Is it Ethical to Judge a Candidate Based on Their Social Media Presence?
Actress Shila Iqbal made recent headlines after racist and homophobic tweets she wrote in 2013 while in college resurfaced. The actress played Aiesha Richards on Emmerdale and was promoted to a regular character after appearing in her first episode, but lost her role when the story broke.
A representative from ITV confirmed that the programme made the decision not to renew her contract once the tweets were brought to the company’s attention.
Appearing on This Morning, Iqbal told hosts Holly and Phil, ‘I think ITV has a moral obligation to do what’s right by the public and I respect their decision. The fact that they’ve taken a stand and we don’t tolerate that language in society, and that’s the message that we’re sending out, that we shouldn’t tolerate this language.’
‘But I do question if it’s fair that I’m being judged on something I did as a teenager. And if we do look at the context and the intentions, there was no negative intention behind there. I wasn’t hurling abuse at anyone. I made a mistake definitely and that’s not who I am.’
Iqbal has said she heavily regrets her actions and has vowed to raise awareness by cautioning the younger generation of the impact that the words they use online have.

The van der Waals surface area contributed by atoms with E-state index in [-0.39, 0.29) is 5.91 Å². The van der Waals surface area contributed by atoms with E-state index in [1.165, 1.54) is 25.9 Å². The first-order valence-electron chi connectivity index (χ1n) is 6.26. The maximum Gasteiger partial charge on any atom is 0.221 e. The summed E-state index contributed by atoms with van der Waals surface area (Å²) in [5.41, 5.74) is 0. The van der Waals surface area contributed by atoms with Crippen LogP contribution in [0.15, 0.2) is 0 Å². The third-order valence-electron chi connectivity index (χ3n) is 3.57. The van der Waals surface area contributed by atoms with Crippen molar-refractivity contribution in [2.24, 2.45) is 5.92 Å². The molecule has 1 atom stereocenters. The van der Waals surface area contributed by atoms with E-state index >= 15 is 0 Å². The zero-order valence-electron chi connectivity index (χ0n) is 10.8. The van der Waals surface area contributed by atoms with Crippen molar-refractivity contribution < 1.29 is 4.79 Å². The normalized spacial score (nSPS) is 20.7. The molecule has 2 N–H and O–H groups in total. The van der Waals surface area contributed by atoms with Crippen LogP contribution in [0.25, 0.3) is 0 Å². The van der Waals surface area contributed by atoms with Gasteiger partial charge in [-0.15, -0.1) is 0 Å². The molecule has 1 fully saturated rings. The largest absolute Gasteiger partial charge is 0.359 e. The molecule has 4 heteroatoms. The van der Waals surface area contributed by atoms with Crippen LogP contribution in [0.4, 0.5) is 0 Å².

Social networks like Facebook and Twitter have become the most popular channels to connect with people from around the world. But what you post carries real world consequences, as we’ve seen from the recent news about Shila Iqbal.
It can also hurt your employment opportunities.
According to a survey from CareerBuilder, 70% of employers use social media to screen potential candidates before making a hiring decision. More than half (54%) indicated that content they discovered caused them not to hire a candidate. Just some of the reasons included sharing inappropriate images, posting discriminatory comments, lying about qualifications, and displaying poor communication skills.
Employers are largely using social networking sites to research a candidate’s qualifications for the job. Even if you question whether it’s ethical to judge a candidate based on their social media presence, there’s no doubt that it’s becoming more commonplace.
So what can you do?
You might think that you’re better off completely removing your social media profiles. But many employers are now actively checking whether a candidate has an online presence. The same survey from CareerBuilder found that 57% of employers were less likely to call in a candidate if they couldn’t find them online. So not having some kind of presence online can also hurt your chances of being hired.
Instead, use your social media profiles to your advantage. Update your main profile to include a more professional image and showcase your personality by sharing posts that are relevant to your interests. Think twice about what you post though, as you don’t want to give hiring managers any reason to reconsider your application.
Getting the job doesn’t mean that you’re in the clear and can disregard what you post. Many employers still use social media to research their current employees. Continue to be attentive to what you post, because once something goes live it’s practically impossible to take it back.